To My Hijab —
I adored you, but I had to let you go.
Once upon a time, you made me feel like a better woman. I’d wrap you around me and feel safer, more confident, purposeful… holy. Without you I’m vulnerable to prying eyes; I feel open to judgement, up for debate, here for grabs. But I have to live with that, because I wasn’t ready to give up the things I’d need to in order to be worthy of you.
I knew it the day a man I didn’t know chased me down the street. It was alarming, watching him chase after me shouting “Sister!” as if we really shared a mother, as if I was obligated to stop for him, as if I was not supposed to be alarmed. When he told me to stop smoking, I reached for you and realised the connection that I hadn’t considered to be anyone else’s business. I was with a group of women who were also smoking and also followed Islam – even if they didn’t display it through you – so they hadn’t been chased down the street and chastised for their behaviour by a strange man.
I remember the first time I embraced you and felt myself change into a better person. I remember the internal revolution and the feeling of liberation, how it felt to discover a culture I’d ignored my entire life, how it felt to be home.
Draping you around me sheltered me from objectification; it removed me from the debates of men who enjoy rating women based on their curves without their permission. I walked with my head higher knowing if he’d have no choice but to look me in the eyes if he wanted to gain a more intimate insight into who I am.
I also became a part of something I’d never been in before – a community. Despite my complaints about a man chasing me down the street while calling me “sister,” I became a sister to women who had never seen me before, and it made me feel whole. I loved them so much. We had each other’s backs; we learned from one another, we relied on one another. I had no home before I found Islam.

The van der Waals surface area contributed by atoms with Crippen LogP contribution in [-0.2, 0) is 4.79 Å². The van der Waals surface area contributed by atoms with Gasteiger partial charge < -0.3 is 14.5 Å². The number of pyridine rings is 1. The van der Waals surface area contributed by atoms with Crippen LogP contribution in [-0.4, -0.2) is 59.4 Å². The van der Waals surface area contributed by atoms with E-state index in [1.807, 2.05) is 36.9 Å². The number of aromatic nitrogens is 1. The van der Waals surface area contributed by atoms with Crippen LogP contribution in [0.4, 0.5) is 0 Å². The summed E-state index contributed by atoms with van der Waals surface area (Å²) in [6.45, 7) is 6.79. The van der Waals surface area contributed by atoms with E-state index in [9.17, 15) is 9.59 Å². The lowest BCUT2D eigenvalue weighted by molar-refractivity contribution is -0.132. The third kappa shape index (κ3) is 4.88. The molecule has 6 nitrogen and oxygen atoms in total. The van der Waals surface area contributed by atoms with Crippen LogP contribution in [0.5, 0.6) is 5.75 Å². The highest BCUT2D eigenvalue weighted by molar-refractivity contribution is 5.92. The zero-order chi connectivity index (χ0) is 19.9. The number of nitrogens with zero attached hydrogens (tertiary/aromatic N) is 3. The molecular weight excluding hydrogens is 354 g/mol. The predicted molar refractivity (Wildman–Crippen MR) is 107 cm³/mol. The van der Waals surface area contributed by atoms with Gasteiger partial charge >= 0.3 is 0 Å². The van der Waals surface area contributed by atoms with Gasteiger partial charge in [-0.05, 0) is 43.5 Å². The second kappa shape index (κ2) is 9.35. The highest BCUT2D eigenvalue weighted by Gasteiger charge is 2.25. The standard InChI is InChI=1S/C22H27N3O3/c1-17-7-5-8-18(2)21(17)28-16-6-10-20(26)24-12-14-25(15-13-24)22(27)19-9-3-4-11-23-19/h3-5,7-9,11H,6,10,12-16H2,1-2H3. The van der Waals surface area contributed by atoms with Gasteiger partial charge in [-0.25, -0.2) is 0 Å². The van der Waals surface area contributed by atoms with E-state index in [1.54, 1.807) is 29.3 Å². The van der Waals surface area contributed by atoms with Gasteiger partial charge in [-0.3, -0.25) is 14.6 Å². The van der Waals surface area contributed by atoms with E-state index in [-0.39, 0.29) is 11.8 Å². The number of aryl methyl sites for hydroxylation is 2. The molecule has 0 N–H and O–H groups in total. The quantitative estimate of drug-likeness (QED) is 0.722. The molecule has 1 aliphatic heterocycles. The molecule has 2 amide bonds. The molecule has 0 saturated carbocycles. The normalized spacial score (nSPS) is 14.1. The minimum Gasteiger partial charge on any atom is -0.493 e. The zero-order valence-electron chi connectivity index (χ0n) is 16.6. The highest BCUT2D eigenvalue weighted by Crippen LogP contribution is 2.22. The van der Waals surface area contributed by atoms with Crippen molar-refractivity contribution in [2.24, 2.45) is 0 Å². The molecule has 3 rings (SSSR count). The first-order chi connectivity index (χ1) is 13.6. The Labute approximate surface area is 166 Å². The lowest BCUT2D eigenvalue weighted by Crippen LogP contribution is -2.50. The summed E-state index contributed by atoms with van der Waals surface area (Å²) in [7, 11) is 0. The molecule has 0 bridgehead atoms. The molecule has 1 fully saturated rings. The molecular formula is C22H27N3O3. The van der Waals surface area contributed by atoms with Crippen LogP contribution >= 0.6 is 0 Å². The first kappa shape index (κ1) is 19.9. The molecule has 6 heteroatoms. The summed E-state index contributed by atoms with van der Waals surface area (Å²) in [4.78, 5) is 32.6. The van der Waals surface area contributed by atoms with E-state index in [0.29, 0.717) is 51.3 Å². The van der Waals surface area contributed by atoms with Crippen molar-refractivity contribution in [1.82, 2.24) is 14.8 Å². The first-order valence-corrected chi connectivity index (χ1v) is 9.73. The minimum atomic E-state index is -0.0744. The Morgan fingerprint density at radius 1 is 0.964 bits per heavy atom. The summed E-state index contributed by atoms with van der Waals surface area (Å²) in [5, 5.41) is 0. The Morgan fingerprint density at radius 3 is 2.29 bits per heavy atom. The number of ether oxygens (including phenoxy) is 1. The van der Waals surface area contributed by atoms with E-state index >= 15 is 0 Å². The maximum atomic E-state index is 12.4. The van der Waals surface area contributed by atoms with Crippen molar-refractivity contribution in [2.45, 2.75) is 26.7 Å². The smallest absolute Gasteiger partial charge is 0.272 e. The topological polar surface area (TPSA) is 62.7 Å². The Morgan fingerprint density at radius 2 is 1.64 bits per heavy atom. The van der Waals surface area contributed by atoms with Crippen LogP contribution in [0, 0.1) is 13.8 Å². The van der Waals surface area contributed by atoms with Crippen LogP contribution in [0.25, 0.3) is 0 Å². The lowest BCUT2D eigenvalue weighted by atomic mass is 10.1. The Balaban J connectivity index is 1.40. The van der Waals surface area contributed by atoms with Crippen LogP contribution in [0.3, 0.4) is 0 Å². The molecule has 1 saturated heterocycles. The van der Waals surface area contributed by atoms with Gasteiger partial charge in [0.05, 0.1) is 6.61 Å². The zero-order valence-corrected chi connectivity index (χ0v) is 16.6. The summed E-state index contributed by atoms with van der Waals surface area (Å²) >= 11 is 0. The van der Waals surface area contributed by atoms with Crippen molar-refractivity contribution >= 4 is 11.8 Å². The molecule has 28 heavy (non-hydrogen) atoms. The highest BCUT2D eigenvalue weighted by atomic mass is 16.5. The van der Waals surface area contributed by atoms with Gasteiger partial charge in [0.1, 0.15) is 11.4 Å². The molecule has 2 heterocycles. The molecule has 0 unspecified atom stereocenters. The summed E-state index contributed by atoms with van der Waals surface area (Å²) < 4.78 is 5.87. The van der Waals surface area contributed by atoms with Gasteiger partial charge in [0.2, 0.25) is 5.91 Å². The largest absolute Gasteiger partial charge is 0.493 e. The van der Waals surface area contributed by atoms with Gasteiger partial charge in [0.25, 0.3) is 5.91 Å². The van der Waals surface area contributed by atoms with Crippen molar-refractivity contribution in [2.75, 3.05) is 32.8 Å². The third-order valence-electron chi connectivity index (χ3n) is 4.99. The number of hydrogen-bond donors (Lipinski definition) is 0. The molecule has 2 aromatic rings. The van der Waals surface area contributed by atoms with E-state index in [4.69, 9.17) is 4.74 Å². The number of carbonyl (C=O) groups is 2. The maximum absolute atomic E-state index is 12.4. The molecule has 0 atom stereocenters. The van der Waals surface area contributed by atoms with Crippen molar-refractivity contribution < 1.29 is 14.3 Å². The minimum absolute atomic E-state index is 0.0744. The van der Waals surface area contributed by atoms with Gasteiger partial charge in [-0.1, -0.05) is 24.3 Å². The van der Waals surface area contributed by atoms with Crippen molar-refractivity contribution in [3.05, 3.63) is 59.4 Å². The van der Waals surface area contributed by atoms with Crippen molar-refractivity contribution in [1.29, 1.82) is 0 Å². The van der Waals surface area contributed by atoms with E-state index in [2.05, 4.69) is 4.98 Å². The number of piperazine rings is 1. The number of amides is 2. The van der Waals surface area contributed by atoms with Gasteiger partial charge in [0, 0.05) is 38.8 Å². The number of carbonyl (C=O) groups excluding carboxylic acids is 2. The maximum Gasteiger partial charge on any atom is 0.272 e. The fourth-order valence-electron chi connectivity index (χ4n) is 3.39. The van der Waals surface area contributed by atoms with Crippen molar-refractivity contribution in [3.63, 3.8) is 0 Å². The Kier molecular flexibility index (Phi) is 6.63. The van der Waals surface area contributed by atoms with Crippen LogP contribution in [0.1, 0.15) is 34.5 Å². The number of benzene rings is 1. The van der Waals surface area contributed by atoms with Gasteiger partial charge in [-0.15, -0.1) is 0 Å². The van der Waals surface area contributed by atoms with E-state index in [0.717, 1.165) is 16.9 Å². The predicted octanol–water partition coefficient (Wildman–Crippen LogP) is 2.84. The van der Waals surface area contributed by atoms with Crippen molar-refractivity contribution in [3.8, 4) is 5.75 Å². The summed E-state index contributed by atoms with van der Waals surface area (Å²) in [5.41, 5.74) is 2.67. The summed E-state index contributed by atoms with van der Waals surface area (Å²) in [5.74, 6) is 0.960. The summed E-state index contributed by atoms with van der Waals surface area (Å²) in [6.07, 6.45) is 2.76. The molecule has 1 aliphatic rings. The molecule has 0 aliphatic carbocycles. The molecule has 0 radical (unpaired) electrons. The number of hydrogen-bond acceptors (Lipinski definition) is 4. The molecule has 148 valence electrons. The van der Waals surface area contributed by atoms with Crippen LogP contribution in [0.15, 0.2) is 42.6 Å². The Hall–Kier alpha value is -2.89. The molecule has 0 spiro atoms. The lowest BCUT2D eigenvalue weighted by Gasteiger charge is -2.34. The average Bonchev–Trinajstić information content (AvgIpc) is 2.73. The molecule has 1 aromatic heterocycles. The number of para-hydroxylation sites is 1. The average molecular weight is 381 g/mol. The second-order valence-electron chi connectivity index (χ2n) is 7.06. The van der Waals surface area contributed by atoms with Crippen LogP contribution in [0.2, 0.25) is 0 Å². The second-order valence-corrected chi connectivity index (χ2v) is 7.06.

But I knew if I was to keep you, I had to exercise more discipline. You had bestowed on me the great honour of being a public representative for a community. I felt guilty because I was too full of desires that I felt like I shouldn’t want to live out, but couldn’t stop thinking of – like dancing in clubs, and smoking cigarettes, and swearing. I wanted to be allowed to be wild in the worst ways, and I wanted to be modest, and I still don’t know how to find the balance.
In the end, I removed you from my life after four years of enjoying your safety and warmth – and then poof, my protection was gone. I felt bare, exposed, uncomfortable, scared how to stand upright in public. It was horrible, but it felt like the right decision. I wasn’t ready for you. One day inshallah, I will be, and I’ll wear you with no guilt, no conflictions – just a more pious mind.